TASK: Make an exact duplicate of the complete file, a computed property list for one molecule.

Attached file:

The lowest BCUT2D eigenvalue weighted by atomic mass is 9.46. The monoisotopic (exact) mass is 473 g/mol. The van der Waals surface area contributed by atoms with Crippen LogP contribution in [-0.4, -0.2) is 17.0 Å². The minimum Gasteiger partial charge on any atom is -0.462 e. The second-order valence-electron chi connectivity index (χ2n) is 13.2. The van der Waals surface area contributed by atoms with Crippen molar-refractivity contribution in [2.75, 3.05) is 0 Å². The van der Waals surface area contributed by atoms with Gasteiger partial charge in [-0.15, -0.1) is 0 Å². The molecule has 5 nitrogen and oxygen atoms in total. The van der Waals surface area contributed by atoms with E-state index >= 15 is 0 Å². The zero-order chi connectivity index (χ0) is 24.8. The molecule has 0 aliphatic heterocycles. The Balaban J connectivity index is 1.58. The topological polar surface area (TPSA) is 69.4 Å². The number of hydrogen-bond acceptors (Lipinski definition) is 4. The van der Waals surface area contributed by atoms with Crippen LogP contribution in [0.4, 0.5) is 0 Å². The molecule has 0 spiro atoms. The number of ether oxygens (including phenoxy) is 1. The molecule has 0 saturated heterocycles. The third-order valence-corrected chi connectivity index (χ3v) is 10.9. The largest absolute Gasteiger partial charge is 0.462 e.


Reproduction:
The lowest BCUT2D eigenvalue weighted by atomic mass is 9.46. The monoisotopic (exact) mass is 473 g/mol. The van der Waals surface area contributed by atoms with Crippen LogP contribution in [-0.4, -0.2) is 17.0 Å². The minimum Gasteiger partial charge on any atom is -0.462 e. The second-order valence-electron chi connectivity index (χ2n) is 13.2. The van der Waals surface area contributed by atoms with Crippen molar-refractivity contribution in [2.75, 3.05) is 0 Å². The van der Waals surface area contributed by atoms with Gasteiger partial charge in [-0.15, -0.1) is 0 Å². The molecule has 5 nitrogen and oxygen atoms in total. The van der Waals surface area contributed by atoms with E-state index >= 15 is 0 Å². The zero-order chi connectivity index (χ0) is 24.8. The molecule has 0 aliphatic heterocycles. The Balaban J connectivity index is 1.58. The topological polar surface area (TPSA) is 69.4 Å². The number of hydrogen-bond acceptors (Lipinski definition) is 4. The van der Waals surface area contributed by atoms with Crippen LogP contribution in [0.4, 0.5) is 0 Å². The molecule has 0 spiro atoms. The number of ether oxygens (including phenoxy) is 1. The molecule has 0 saturated heterocycles. The third-order valence-corrected chi connectivity index (χ3v) is 10.9. The largest absolute Gasteiger partial charge is 0.462 e.